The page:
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Friday, July 5, 2002

Bacteria thrive in
warm sea water

Here's a good question from a longtime reader: "I wish you would write about staph in the ocean. We are ocean swimmers, and my old skin frequently has raw scrapes. I coat my wounds with antibiotic salve when I swim, but is this necessary? I swim for about an hour at a time, so I sure wish I knew if the ocean is good or bad for sores."

It's bad. At least in Hawaii it's bad, because bacteria thrive in warm sea water. The most infamous of these bugs are staph and strep (which are abbreviations of their long scientific names), but there are others.

Just how many others, a group of scientists decided to find out. In 1990 they sailed 185 miles off Baja California to a group of isolated rocks called Rocos Alijos. This remnant of an ancient volcano, around the same latitude as Hawaii, is untouched by humans.

There, the scientists collected samples of 11 marine items. Besides sea water, these included rock, seaweed, snails, sponges, sea urchins and the teeth of three kinds of fish they caught. The workers stored the samples on the boat in sterilized sea water, brought them back to the laboratory and set about checking which, if any, of these specimens carried disease -- or infection-causing bacteria.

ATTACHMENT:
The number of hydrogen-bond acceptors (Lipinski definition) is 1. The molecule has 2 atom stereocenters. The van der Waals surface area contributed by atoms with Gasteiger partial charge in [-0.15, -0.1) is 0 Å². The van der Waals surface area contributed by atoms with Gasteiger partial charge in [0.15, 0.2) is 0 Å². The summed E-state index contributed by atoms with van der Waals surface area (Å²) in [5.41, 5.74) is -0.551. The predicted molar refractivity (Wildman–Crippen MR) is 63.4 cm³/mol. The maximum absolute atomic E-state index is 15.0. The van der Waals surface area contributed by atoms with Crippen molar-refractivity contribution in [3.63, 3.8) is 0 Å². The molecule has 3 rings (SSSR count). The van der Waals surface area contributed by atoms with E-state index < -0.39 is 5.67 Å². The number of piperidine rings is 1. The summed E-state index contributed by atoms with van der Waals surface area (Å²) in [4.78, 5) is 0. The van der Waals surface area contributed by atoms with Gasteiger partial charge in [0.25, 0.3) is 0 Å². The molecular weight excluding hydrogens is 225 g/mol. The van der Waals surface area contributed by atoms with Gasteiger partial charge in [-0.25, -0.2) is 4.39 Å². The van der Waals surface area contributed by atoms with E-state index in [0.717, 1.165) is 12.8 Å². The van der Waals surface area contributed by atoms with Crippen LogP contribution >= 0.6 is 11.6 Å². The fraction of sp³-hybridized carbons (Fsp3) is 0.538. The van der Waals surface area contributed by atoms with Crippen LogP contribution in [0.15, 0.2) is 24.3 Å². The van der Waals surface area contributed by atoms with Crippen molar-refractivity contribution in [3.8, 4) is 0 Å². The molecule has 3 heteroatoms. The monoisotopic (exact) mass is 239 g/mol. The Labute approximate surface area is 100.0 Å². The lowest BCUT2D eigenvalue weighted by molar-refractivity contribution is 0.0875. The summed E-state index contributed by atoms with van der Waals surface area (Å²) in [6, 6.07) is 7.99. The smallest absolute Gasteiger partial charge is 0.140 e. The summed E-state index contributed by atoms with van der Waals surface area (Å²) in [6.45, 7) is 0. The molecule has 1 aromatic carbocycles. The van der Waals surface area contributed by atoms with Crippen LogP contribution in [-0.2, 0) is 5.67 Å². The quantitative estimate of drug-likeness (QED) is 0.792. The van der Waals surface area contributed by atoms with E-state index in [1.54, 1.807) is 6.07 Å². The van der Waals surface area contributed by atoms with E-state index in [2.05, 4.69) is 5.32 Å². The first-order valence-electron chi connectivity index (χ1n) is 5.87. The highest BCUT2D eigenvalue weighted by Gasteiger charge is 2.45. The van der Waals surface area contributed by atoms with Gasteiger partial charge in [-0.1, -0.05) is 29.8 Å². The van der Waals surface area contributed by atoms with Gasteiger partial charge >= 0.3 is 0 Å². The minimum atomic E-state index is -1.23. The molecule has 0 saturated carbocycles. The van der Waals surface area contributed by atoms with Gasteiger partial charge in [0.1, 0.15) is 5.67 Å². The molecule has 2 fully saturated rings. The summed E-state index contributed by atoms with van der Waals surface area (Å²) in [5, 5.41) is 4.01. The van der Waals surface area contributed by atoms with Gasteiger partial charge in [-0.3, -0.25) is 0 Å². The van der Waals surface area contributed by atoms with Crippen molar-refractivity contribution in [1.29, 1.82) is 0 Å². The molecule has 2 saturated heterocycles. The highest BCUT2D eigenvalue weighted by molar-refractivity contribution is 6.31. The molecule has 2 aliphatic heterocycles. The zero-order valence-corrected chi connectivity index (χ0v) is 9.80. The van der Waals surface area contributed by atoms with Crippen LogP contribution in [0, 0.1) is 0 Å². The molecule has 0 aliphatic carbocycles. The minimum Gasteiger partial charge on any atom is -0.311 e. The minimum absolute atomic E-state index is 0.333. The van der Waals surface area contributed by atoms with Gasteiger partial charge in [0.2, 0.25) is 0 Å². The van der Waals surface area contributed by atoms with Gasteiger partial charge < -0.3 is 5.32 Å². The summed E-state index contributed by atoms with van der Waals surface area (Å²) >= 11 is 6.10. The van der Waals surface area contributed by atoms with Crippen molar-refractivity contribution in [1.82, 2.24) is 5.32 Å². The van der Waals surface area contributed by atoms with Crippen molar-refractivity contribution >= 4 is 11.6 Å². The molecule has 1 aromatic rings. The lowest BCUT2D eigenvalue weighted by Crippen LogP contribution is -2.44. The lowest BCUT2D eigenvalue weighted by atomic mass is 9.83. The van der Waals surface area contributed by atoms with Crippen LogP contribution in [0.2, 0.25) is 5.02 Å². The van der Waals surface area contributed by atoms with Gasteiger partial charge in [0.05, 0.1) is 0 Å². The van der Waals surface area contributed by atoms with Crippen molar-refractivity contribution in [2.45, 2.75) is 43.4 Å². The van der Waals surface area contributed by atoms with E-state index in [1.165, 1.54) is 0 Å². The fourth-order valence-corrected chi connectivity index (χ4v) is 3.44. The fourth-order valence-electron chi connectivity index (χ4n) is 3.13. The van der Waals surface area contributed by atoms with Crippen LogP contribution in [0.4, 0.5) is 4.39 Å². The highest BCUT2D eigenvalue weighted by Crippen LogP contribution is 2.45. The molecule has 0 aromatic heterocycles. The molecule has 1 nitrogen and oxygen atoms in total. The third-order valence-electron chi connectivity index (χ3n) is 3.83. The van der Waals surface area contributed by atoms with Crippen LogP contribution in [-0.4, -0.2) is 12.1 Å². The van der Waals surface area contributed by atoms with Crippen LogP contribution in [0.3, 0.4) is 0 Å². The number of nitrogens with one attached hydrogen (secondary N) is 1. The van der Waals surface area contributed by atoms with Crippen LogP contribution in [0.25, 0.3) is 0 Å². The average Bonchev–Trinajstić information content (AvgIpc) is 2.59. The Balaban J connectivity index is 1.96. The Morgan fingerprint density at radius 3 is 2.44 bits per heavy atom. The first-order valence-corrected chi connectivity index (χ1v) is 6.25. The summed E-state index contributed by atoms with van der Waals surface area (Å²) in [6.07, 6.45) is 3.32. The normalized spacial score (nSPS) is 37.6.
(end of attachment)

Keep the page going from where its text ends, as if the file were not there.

Well, we can stop blaming pollution for all our ocean ailments. Those pristine plants, animals and rocks carried germs from hell, many of which are well known to physicians: Vibrio, Pseudomonas and Klebsiella, to name just a few.

And the sea water? The researchers found practically everything except yogurt culture growing in that water. An astonishing 36 species of bacteria showed up in the samples, including staph and strep, the germs most commonly implicated in infections.

This is worth remembering when your coral or other marine cut gets infected. It's never coral growing in there, it's bacteria.

So now that we know we're swimming in Mother Nature's microbial soup, how do we keep it from infecting our open sores?

The best way is to stay out of the ocean, but that's hard for many of us. The next best thing may be my reader's remedy: Coat a sore with antibiotic ointment before going in the water.

A 1995 study published in the journal of the Academy of Emergency Medicine wasn't about sores and sea water, but it was in the ballpark. Doctors scrubbed and sutured people's cuts in the E.R., then gave them packets of antibiotic ointment to apply to the wounds as they healed. Some packets, however, contained plain petroleum jelly.

The people using the antibiotics had significantly fewer infections that the people using petroleum jelly.

Smearing antibiotic ointments on old scrapes and cuts and then swimming in the ocean is different, of course. But if you're prone to infection, there's a chance it may help.

Preventing infection in a new marine cut or scrape is another story. The best treatment is to scrub it thoroughly as soon as you get out of the water.

And I mean thoroughly. I once watched a doctor friend tend a 2-inch-long mussel cut on her foot. She spread the wound open with her fingers, scrubbed the tissue inside with a soapy washcloth for about five minutes and then taped it shut. It didn't get infected.

Those of us with less grit can go to the E.R., get the cut numbed and let someone else do the scrubbing.



Marine biologist Susan Scott writes the newspaper column, "Ocean Watch",
for the Honolulu Star-Bulletin,